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The influence of phospho-τ on dendritic spines of cortical pyramidal neurons in patients with Alzheimer's disease.

The dendritic spines on pyramidal cells represent the main postsynaptic elements of cortical excitatory synapses and they are fundamental structures in memory, learning and cognition. In the present study, we used intracellular injections of Lucifer yellow in fixed tissue to analyse over 19 500 dendritic spines that were completely reconstructed in three dimensions along the length of the basal dendrites of pyramidal neurons in the parahippocampal cortex and CA1 of patients with Alzheimer's disease. Following intracellular injection, sections were immunostained for anti-Lucifer yellow and with tau monoclonal antibodies AT8 and PHF-1, which recognize tau phosphorylated at Ser202/Thr205 and at Ser396/404, respectively. We observed that the diffuse accumulation of phospho-tau in a putative pre-tangle state did not induce changes in the dendrites of pyramidal neurons, whereas the presence of tau aggregates forming intraneuronal neurofibrillary tangles was associated with progressive alteration of dendritic spines (loss of dendritic spines and changes in their morphology) and dendrite atrophy, depending on the degree of tangle development. Thus, the presence of phospho-tau in neurons does not necessarily mean that they suffer severe and irreversible effects as thought previously but rather, the characteristic cognitive impairment in Alzheimer's disease is likely to depend on the relative number of neurons that have well developed tangles.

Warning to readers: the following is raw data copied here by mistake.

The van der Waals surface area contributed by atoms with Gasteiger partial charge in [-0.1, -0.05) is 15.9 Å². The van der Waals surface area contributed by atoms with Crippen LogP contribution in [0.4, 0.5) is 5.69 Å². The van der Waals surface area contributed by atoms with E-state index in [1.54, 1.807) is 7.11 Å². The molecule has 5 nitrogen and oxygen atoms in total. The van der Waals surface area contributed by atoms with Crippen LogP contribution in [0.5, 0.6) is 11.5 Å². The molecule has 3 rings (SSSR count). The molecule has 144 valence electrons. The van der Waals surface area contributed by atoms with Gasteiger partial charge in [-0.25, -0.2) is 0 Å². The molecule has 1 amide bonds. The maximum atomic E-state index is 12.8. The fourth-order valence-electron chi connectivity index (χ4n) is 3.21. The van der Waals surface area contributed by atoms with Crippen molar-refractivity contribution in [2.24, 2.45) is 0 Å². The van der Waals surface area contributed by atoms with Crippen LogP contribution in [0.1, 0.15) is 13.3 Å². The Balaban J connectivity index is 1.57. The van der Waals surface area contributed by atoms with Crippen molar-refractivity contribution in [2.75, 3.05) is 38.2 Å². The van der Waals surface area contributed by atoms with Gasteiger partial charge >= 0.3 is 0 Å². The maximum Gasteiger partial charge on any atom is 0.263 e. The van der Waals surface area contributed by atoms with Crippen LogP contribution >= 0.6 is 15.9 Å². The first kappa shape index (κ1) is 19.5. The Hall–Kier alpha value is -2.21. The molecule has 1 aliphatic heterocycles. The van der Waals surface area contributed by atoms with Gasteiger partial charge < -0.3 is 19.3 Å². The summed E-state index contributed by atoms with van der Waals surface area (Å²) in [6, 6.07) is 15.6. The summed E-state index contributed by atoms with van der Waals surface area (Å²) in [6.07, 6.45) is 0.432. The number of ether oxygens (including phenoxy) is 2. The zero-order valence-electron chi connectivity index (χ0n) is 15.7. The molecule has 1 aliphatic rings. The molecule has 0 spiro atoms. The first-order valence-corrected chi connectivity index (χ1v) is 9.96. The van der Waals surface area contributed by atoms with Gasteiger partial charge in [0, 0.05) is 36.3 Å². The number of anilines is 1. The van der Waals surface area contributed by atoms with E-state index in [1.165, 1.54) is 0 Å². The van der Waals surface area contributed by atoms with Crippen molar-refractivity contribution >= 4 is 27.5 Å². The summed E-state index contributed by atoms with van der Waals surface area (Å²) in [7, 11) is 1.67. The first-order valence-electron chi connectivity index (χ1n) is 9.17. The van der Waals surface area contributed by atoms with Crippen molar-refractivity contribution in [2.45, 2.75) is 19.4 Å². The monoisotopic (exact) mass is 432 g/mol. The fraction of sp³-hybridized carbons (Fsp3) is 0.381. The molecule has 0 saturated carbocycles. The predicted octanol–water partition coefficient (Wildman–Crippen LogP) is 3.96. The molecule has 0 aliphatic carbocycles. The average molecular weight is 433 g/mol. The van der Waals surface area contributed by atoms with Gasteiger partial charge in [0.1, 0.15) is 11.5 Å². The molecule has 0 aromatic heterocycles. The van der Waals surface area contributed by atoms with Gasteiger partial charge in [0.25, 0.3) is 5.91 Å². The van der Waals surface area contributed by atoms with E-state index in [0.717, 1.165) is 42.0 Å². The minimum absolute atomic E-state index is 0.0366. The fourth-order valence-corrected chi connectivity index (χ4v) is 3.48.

Pubmed ID: 23715095 RIS Download

Mesh terms: Alzheimer Disease | Cell Count | Cerebral Cortex | Dendritic Spines | Humans | Phosphorylation | Pyramidal Cells | tau Proteins

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CERAD - Consortium to Establish a Registry for Alzheimer's Disease

Consortium that developed brief, standardized and reliable procedures for the evaluation and diagnosis of patients with Alzheimer's disease (AD) and other dementias of the elderly. These procedures included data forms, flipbooks, guidebooks, brochures, instruction manuals and demonstration tapes, which are now available for purchase. The CERAD assessment material can be used for research purposes as well as for patient care. CERAD has developed several basic standardized instruments, each consisting of brief forms designed to gather data on normal persons as well as on cognitively impaired or behaviorally disturbed individuals. Such data permit the identification of dementia based on clinical, neuropsychological, behavioral or neuropathological criteria. Staff at participating CERAD sites were trained and certified to administer the assessment instruments and to evaluate the subjects enrolled in the study. Cases and controls were evaluated at entry and annually thereafter including (when possible) autopsy examination of the brain to track the natural progression of AD and to obtain neuropathological confirmation of the clinical diagnosis. The CERAD database has become a major resource for research in Alzheimer's disease. It contains longitudinal data for periods as long as seven years on the natural progression of the disorder as well as information on clinical and neuropsychological changes and neuropathological manifestations.

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